Cleft lip and/or palate (CLP) is a relatively common, non-life-threatening abnormality. Its aetiology is complex: it can occur in isolation but may be associated with a chromosomal or teratogenic syndrome – an associated syndrome is thought to exist in around 30% of all patients with CLP. The most common forms of CLP involve disruption of the tissue planes above the lip extending to nostrils and palate (hard and soft palate may be involved). Most only involve the upper lip and/or palate. Very rarely other parts of the face may be affected.
Although not a major cause of mortality, it can lead to poor feeding, failure to thrive and impaired survival in places where corrective surgery is not available. Children may experience social stigmatisation, in addition to problems with speaking and hearing
The defects in CLP arise very early in embryonic development, with genetic and environmental factors playing a part.
- An epidemiological study in 2012 suggested a worldwide incidence of around 0.8/1,000 live births.
- CLP is more common in Asian populations
- Cleft lip (with or without cleft palate) is more frequent in males while Cleft palate alone is more common in females.
- Cleft lip alone may have stronger genetic associations than cleft palate (with or without cleft lip).
These are thought to be a mixture of genetic and environmental/teratogenic factors in non-syndromic CLP. Pre-pregnancy planning is known to exert a protective effect
There may be varying levels of genetic predisposition, which environmental factors then influence.
- If both parents are unaffected, but have one child with a cleft, the chance of the second child being similarly affected is 2-8%.
- If one or other parent has a cleft, the risk of a cleft in a child is 4-6% with each pregnancy.
- There is a known risk in taking certain types of drugs during pregnancy – eg, phenytoin, isotretinoin, sodium valproate, benzodiazepines and corticosteroids.
- Maternal smoking, both in the first trimester and periconceptually is associated with increased risk.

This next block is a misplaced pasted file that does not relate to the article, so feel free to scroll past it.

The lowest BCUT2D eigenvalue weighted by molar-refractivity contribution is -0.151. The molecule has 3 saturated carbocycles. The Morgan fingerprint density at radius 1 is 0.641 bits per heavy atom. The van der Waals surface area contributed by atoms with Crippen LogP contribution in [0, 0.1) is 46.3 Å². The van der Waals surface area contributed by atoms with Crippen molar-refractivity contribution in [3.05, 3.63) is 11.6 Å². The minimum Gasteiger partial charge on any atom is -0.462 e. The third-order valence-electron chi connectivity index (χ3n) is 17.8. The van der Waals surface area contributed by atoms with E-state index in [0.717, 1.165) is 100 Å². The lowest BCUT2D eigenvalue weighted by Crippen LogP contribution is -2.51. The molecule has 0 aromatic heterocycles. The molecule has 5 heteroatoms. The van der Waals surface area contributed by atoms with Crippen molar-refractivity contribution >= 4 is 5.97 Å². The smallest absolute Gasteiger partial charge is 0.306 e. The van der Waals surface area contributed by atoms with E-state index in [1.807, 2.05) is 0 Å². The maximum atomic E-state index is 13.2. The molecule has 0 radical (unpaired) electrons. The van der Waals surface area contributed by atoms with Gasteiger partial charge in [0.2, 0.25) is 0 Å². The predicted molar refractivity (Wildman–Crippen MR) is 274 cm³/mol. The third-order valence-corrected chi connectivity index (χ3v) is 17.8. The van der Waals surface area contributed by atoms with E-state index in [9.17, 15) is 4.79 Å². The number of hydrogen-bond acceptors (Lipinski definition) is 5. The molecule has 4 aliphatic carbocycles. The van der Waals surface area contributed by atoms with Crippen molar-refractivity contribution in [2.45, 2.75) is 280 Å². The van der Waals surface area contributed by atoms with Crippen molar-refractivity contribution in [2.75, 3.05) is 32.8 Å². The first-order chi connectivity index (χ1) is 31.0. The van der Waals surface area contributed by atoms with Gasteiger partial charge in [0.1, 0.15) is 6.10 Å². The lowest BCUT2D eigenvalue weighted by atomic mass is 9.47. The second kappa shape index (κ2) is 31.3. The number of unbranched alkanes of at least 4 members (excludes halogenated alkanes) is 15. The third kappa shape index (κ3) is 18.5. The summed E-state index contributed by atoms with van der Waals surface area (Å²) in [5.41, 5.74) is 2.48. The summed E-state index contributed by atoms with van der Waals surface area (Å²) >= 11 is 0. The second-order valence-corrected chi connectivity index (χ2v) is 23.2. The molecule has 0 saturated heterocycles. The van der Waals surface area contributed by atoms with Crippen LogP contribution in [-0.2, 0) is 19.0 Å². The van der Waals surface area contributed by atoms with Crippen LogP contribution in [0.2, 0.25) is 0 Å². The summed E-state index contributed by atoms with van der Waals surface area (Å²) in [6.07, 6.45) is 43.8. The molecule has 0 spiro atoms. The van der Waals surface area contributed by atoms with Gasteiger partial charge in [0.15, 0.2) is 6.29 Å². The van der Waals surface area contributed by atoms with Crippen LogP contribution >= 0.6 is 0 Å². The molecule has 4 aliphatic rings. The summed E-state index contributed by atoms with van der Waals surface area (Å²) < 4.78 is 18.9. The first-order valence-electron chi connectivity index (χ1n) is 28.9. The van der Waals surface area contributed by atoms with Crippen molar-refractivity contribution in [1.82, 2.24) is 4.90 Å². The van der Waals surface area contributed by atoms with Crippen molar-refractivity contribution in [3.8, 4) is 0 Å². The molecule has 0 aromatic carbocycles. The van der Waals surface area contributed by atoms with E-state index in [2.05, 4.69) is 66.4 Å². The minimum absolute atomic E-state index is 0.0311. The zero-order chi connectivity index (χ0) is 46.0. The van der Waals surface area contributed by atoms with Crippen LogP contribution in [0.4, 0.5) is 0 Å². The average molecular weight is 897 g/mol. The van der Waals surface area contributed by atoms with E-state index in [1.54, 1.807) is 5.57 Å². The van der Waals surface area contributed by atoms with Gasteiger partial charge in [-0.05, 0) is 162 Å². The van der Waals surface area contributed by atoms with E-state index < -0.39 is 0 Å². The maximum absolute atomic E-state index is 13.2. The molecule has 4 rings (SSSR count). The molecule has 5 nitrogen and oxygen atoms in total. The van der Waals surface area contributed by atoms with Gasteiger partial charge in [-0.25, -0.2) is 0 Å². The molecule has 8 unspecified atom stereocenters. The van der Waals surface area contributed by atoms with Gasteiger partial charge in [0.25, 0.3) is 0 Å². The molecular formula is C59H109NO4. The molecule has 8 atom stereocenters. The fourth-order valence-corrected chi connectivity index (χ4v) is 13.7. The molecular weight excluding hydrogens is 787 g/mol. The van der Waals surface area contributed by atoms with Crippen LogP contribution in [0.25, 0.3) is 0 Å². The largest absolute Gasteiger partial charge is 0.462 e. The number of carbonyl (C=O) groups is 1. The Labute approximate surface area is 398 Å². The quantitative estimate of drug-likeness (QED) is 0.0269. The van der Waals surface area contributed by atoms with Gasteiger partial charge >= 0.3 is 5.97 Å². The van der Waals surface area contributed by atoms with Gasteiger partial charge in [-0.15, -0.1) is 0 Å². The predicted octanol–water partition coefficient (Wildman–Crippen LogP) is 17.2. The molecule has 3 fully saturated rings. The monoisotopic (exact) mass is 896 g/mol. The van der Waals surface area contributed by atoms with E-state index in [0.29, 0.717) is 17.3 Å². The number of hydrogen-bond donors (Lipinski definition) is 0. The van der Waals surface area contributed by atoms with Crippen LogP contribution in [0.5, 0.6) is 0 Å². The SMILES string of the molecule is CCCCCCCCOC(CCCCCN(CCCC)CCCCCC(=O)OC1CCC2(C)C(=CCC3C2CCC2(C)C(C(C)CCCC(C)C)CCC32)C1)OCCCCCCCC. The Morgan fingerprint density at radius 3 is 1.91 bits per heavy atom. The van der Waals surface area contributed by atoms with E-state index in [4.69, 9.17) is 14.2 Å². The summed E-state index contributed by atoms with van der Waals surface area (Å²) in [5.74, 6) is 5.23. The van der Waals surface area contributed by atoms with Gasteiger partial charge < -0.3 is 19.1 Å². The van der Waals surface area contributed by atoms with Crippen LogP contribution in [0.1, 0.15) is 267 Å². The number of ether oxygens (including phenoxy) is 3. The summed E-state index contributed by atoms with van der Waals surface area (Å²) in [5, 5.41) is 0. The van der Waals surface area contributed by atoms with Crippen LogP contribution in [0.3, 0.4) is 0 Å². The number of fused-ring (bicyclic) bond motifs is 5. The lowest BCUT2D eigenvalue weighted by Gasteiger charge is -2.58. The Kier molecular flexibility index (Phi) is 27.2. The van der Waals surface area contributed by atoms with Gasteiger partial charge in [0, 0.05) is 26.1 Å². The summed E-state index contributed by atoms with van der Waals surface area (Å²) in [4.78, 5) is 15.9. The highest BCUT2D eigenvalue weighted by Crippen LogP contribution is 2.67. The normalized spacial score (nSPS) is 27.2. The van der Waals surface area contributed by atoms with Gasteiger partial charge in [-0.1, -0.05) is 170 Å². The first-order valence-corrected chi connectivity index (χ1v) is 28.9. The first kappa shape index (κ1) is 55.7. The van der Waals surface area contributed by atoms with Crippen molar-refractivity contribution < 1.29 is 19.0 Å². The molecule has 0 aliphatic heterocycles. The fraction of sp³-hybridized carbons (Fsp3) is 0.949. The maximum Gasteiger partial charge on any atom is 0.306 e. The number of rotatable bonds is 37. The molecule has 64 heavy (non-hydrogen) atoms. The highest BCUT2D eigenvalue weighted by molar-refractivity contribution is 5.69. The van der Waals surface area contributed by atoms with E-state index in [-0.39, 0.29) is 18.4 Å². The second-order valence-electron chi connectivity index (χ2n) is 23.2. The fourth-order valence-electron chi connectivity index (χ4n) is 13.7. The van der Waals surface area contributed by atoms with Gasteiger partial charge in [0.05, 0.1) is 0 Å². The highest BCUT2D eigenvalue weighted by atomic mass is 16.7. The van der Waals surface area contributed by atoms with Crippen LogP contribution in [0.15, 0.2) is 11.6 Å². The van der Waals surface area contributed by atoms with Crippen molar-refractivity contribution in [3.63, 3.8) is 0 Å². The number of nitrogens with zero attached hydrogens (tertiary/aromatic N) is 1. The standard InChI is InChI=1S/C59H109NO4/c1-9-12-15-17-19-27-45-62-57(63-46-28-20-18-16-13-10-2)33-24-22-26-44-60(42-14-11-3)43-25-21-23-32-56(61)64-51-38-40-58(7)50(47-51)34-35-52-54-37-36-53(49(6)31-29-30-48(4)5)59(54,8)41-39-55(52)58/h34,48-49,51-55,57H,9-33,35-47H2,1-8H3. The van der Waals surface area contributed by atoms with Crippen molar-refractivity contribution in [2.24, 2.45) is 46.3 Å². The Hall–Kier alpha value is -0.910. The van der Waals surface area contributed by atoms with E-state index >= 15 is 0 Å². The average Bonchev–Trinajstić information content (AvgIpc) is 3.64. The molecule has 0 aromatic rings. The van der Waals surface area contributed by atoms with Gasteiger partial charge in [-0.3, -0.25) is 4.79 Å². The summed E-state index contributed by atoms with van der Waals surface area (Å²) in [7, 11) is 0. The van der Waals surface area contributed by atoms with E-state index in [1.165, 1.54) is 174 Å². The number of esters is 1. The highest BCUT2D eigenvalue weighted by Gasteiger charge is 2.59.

- There is debate on the role of folic acid: nutritional factors such as folate deficiency have been suggested as a risk but studies of the effects of vitamin supplementation remain controversial and there is some evidence for the importance of deficiency in other nutrients such as zinc and cholesterol.
- The lip has usually formed by 5-6 weeks of intrauterine life.
- The palate has formed by 10 weeks.
- The cleft may be picked up by high-resolution ultrasound at 20 weeks of gestation.
- Diagnosis is otherwise made after delivery.
Cleft lip alone
If the cleft affects the lip only and does not affect the palate is is known as cleft lip.
- Cleft lip presents with an obvious gap in the newborn lip – usually the upper lip is affected.
- There may be a small gap in the lip (complete cleft) with the split running from the philtrum to the nostril.
- There may just be an indentation (partial or incomplete cleft).
- Cleft lip may be unilateral or bilateral.
Cleft palate (with or without cleft lip)
- Cleft palate condition occurs when the two plates in the base of the skull which form the hard palate fail to fuse.
- The cleft is therefore central in the palate, and the soft palate is usually cleft as well.
- Most commonly, cleft lip is also present.
The newborn may have difficulty bottle-feeding as a consequence of being unable to create a sufficient vacuum. However, most babies are able to be breast-fed.
- Special teats and bottles are available to deliver the milk to the back of the throat. A further option is to use a dental plate to seal the roof of the mouth.
- There may be associated poor weight gain but where the defect is corrected, children usually catch up by age 6 months.
Ideally, patients should be managed by a multidisciplinary team which includes:
surgeons, ENT speacialits, speech therapists and dentists.
This comprises the bulk of the treatment. A number of operations will be required as the child grows.
Primary lip closure is performed at three months after birth, as long as weight and haemoglobin levels are adequate.
- Palate closure is performed at 6-12 months.
- Further operations are performed to improve appearance.
- Chronic glue ear.
- Hearing loss; the muscles of the palate affect the ear.
- Dental cavities.
- Displaced teeth.
- Poor speech; the degree of problem is not related to the size of the defect. Speech is normally fine after repair, but may sound nasal.
- Lip deformity.
- Nasal deformity.
- Poor feeding, failure to thrive.
- Social exclusion.
- Psychological distress.
Treatment takes place over several years as the child grows and the palate and dentition develop. However, it is possible to achieve a normal appearance, and normal speech and eating habits, early in the process.